8 December 2003

Ullswater: A Dog named Gyp.
Well he wasn't really "our" dog he started life as John's dog at Sharrow Bay as a birthday present when John was about 7 years old. Or was it Christmas?

Gyp was a Lakeland terrier, he came as a pup from the Ullswater Foxhound pack kennels situated at Patterdale. He was what I would term a real or proper Lakeland Terrier, not looking like one of those show dogs we see today, in the year 2003 from breeding kennels, with a pedigree as long as your arm.  Gyp was black and tan and was not a show dog, he was what was called, a working dog and as he grew, he was a handsome dog to boot.

When we first got him we were living at Sharrow Lodge and we kept him hidden in an outhouse at the bottom of the backdoor steps until the special day. Mum used to feed him in the evenings and it was my job to keep my eyes open for John and divert him if need be, from the backdoor area.

As he quickly grew he endeared himself to everyone. One day he blotted his copybook unfortunately. We had got 2 tame rabbits complete with a wooden tongue and groove custom built "A" frame combined hutch, and run. We used to keep it on a rough piece grassed ground at the rear of the house. One evening when I went to feed the rabbits and wheel the rabbit pen to a new piece of grass, there lying in the run was a dead rabbit, and a hole dug under the run. There was no sign of the other rabbit so I opened the rear door of the shelter and peered in, there was Gyp lying in the hutch and the other rabbit lying dead between his front paws with Gyp looking at me and wagging his tail.

I raced back to the house, Dad had just arrived home and we rushed back to the rabbit run. Dad reached into the hutch grabbed Gyp by the scruff of the neck and hauled him out. By this time Gyp's tail had stopped wagging as Dad shouted at him. Dad commanded me with "hold him". He reached into the hutch; pulled out the warm dead rabbit then tipped the hutch on its sideband retrieved the other rabbit. Dad laid the 2 rabbits on the ground together and he took Gyp from me by the scruff of his neck looked him in the eye and shouted then he took Gyp and buried his nose in the dead rabbits. I then saw Dad had his folded belt in his hand and he gave the dog 3 or 4 good wallops then he took Gyp and again stuck his nose in the rabbits. He then took the dog and looked him directly in the eye and again shouted then put him down on the ground. Gyp slunk away to the house where all evening he lay quietly in the corner.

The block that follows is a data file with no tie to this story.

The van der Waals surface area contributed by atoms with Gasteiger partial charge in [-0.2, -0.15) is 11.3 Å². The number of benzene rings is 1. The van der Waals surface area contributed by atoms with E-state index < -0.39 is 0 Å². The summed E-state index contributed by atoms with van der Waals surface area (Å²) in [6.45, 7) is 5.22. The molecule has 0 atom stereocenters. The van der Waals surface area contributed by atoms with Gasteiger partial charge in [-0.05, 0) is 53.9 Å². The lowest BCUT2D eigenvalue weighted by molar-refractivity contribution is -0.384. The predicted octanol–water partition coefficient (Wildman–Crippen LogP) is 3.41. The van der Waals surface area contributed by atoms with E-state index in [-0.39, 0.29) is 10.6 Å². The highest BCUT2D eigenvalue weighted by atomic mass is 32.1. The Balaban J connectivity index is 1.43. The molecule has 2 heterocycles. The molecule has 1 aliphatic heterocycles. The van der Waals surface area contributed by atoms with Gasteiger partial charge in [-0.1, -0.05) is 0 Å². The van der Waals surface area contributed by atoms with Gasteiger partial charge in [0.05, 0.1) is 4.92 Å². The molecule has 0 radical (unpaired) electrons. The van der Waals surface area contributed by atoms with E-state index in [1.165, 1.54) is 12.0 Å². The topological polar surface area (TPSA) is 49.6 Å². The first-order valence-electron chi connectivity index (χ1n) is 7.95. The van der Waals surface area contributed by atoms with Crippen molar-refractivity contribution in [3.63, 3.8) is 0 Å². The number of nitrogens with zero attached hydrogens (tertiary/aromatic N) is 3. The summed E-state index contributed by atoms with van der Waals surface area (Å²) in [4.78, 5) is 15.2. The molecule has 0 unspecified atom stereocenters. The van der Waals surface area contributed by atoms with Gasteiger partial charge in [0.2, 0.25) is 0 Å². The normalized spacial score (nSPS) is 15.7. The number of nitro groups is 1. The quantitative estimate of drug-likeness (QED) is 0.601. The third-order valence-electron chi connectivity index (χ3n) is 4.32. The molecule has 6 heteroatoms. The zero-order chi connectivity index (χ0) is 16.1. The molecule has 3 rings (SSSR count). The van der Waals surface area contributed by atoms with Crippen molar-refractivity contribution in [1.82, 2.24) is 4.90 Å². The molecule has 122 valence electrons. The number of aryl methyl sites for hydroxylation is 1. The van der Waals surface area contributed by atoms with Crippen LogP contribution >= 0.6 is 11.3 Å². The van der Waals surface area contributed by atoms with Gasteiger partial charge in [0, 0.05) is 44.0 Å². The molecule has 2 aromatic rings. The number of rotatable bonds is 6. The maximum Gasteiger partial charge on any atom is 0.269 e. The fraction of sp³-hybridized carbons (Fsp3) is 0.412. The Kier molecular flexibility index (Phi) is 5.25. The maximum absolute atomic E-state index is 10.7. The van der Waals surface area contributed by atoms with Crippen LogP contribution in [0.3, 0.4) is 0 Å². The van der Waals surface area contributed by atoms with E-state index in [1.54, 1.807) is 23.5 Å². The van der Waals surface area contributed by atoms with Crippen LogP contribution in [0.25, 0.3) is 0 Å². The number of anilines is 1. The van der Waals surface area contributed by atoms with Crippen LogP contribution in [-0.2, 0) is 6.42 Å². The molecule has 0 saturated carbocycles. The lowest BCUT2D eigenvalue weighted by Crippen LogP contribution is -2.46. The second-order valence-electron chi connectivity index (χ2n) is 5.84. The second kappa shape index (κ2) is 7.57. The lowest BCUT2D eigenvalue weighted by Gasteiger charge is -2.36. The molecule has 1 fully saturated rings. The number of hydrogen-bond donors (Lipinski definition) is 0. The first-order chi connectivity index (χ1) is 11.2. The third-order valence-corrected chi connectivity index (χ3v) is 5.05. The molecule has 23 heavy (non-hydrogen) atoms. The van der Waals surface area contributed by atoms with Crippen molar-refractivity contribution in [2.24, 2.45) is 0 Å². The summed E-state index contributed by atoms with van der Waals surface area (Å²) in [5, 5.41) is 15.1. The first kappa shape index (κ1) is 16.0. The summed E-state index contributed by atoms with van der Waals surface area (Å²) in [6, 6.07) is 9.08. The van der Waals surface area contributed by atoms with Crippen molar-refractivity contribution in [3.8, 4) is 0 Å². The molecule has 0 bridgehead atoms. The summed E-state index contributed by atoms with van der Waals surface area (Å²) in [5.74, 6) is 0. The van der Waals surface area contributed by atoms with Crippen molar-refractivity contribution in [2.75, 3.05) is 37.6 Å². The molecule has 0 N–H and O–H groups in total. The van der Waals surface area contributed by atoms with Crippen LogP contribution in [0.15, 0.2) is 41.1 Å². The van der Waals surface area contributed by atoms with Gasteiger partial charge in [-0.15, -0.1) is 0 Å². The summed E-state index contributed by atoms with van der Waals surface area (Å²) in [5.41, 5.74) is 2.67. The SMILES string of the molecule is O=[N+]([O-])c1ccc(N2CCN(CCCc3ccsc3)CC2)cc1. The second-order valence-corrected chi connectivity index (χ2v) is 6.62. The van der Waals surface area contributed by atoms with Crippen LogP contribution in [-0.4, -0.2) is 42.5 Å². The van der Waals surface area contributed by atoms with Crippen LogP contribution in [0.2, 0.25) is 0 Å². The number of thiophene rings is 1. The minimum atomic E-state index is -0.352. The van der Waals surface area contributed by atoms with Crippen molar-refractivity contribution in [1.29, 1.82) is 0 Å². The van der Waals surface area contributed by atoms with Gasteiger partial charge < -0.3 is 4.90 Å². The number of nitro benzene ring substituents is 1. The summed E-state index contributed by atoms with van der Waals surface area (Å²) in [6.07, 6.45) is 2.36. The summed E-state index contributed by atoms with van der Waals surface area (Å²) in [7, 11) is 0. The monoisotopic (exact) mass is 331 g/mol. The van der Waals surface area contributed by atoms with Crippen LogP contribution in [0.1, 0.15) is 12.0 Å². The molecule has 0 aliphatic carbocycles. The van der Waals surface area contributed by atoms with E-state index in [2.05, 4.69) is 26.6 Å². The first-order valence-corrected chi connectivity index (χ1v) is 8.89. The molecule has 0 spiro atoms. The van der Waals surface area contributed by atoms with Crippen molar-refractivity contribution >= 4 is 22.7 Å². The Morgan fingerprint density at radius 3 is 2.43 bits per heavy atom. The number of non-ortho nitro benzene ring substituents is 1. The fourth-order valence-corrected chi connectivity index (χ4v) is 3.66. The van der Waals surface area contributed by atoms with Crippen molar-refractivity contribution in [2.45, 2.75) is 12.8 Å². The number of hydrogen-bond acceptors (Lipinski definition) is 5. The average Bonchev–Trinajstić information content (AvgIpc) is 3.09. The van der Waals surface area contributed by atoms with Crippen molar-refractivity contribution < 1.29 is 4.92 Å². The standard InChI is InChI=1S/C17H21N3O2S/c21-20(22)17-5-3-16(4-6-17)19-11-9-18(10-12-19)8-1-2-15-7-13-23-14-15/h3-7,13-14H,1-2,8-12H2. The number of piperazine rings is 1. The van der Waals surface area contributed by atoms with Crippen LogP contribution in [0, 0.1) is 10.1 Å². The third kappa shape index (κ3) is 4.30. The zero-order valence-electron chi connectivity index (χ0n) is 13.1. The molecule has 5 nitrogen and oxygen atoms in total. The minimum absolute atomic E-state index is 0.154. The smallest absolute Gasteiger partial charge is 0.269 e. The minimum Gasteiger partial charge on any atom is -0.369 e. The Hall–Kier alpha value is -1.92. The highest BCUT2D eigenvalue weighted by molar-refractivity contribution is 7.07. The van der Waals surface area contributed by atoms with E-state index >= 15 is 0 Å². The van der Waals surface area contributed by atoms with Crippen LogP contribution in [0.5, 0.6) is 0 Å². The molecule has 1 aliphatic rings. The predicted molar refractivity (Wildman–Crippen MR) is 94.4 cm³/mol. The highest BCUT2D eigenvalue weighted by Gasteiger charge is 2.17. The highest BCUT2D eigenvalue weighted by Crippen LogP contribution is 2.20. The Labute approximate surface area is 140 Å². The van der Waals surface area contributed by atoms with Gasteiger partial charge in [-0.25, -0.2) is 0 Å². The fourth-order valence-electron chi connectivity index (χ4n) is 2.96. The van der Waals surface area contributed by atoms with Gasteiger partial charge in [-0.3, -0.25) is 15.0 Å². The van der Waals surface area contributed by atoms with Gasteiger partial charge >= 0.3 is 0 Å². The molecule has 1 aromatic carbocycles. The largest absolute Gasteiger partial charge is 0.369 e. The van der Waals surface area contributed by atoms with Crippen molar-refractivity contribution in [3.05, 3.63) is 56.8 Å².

Dad told me later that was the way of the huntsman to punish an offending dog except the huntsman instead of using a belt he bit the dog in its most tender place while shouting at it and looking the dog in the eye, he bit the  dogs nose sudden and hard.

Years later there was a sequel to this incident, at Kidside. We were out rabbiting and we had missed netting a bolthole and a rabbit shot out. Gyp shot across its track to cut it off and grab the rabbit. He suddenly came to a skidding stop, the rabbit was a light sandy colour, and he ran away from the rabbit and lay down. Although the sandy rabbit was a different colour from the wild rabbits it was not at all like in colour of our tame rabbits... dark chocolate brown. Gyp had remembered his lesson of a few years ago.

As Gyp grew from a pup to an adult dog he became a friend to all the family. One day we had a knock at the door and there stood Mr. Platt, a rather pompous man from Sharrow Cottages a way up the road towards Howtown. He said, "Your dog is lying on the road, could you please remove him? He snarls when I try to do so and I can't drive around him". There was Gyp when we arrived, stretched out, dead centre in the middle of the narrow road. As he raised his head I'm sure he smiled as we picked him up, or was it just a quiver of his upper lip? I don't think he cared for Mr Platt either.

The black tar seal was always warm even on a dull day and Gyp enjoyed the warmth, usually he lay on the edge of the road. One day we saw Gyp limping holding up one back leg, we thought a vehicle had probably hit him. Initially he flinched when we examined the leg but after a while he seemed better. Although not sore he still limped. Years later he limped... sometimes. He would still run normally and trot along at a fast clip and then as though he had forgot he would start to limp, running on 3 legs. I used to think it was habit only, something would catch his attention and he would run again normally.

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